Embraced Endings

_MG_5084In October, as we said our goodbyes in Minnesota, it felt like dying. This is partly because I had no deep conviction that the goodbye was temporary, and partly because it multiplied all the other goodbyes my heart has endured and settled with them an overwhelming sense of loss. Permanent loss.

Three months later I sit in our small flat in Kolkata, swollen-eyed and heavy-hearted by the same sense of loss. We have found a home here. We have been welcomed into a community of people who are in every way our “tribe.” We have bridged relationships with women at Sari Bari. I have lost my heart to love – imperfect, at times self-seeking – but love nonetheless.

I love Sarah and Melissa and the WMF staff at Sari Bari. I love sweet S-, my dear friend, and fierce T-, gentle A-, playful N- and mysterious S-. I love Sh-’s sweet patience. I love A- though she’s rough around the edges and B- though I think she’d sometimes prefer to do her work without me. I love J-’s kind friendship, B-’s quiet strength, P-’s youthful spark, A-’s rough-yet-gentle presence. I love that Ch- sings along to the “retro radio station” and R- performs impromptu song-and-dance numbers…

I did not expect this.

I did not expect to be so overwhelmed by love. I did not expect to find a community that we fit so well. I did not expect so much of what now fills my heart.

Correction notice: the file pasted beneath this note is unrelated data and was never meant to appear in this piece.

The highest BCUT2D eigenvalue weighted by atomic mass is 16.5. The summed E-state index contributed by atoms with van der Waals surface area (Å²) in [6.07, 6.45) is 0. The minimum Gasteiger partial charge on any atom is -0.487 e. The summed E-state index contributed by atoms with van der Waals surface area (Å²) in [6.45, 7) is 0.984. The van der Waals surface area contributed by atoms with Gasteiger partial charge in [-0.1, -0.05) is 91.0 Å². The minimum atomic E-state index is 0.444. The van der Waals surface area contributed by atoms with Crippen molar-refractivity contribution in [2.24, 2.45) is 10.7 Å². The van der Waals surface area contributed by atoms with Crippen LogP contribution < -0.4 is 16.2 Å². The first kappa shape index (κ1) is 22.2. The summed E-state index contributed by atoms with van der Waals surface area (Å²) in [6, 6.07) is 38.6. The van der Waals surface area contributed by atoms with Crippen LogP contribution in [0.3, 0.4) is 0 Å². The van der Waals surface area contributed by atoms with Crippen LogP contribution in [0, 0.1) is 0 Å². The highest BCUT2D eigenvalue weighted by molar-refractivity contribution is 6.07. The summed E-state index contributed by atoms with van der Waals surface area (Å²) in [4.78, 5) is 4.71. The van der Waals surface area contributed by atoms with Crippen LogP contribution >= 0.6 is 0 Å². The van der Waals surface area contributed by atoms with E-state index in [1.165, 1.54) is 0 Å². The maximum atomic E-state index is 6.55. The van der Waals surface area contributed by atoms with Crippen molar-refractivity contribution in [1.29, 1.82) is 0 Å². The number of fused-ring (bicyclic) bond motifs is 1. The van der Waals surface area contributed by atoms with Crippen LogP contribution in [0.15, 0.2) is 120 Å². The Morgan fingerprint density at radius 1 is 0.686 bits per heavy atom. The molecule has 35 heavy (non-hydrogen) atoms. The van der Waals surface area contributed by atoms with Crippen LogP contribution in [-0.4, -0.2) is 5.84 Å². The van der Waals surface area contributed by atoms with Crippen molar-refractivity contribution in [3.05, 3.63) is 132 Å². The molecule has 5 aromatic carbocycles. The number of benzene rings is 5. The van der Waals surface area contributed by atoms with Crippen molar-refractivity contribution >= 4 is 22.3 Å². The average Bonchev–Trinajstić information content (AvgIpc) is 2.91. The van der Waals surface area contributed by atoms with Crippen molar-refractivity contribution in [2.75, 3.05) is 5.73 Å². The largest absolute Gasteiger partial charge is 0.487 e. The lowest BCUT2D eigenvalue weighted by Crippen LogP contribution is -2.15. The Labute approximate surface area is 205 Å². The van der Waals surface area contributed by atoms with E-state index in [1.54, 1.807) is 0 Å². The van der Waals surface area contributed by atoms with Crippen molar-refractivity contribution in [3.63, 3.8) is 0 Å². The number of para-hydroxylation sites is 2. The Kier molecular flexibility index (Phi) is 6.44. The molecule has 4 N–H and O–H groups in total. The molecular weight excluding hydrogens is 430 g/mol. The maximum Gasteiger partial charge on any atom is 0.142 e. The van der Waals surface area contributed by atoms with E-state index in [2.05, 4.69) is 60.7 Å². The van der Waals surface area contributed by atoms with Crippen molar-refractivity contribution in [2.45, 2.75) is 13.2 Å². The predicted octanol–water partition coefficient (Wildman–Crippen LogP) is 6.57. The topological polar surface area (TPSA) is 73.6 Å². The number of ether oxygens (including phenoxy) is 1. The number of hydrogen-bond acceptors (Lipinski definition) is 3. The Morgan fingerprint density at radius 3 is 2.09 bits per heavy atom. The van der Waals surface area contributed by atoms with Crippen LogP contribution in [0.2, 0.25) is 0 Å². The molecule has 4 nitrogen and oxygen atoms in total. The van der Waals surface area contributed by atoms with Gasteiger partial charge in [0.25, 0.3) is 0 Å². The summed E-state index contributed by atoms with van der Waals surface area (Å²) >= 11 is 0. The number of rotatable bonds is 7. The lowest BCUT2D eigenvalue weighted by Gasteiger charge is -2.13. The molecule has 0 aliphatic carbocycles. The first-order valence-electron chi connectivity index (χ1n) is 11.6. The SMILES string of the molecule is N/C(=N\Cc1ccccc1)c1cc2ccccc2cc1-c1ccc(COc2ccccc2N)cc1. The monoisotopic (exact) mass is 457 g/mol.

In short, I found a home.

But I must also acknowledge that in two days’ time we leave. We must say goodbye once again. And like our goodbyes in MN, this one must also bear the weight of finality. For we do not know and cannot say if we will ever come back to this home again.

Therein lies the grief of my heart. For it seems at least for now – and perhaps for a very long time – the pursuit of our dream (calling? vocation?) comes with a great cost. It is the price of home.


It is not the cost of trading one home with all its unique beauties and peculiarities for another with other joys and gifts. It is the cost of HOME. Full stop. The cost of being rooted, belonging, knowing a language, having a space, being deeply known…

Tonight I feel as though I am feeling the full weight of that cost. Am I willing to live this out? Am I willing to be fully present, to love deeply, to engage my whole heart with no promise of continuity to lean on or hope for? Am I willing to continue to delve into life and relationship knowing that a permanent goodbye is in store? Can I continue to say an authentic hello with full investment while knowing that I must also say an honest goodbye?  Am I willing to do that every 6-12 weeks for a year and a half? Am I willing to do that as a vocation? Am I willing to forgo home indefinitely?

There are, of course trade-offs for such a cost. There is the rich gift of meeting and knowing and loving people we would otherwise never be honored to call our friends. There is the profound beauty of truly having family throughout the world. There is the growing sense that as we give up one corner of this earth in which to belong, we are welcomed to find our belonging in the whole; that all the world is in fact becoming our home.

So yet again I am convinced that it is only in dying that we find life. This is the great paradox of human existence, as Walter Brueggemann says better than I ever could:

“The riddle and insight of biblical faith is the awareness that only anguish leads to life, only grieving leads to joy, and only embraced endings permit new beginnings.”
-Walter Brueggemann, Prophetic Imagination

Here is to learning anew how to embrace endings…


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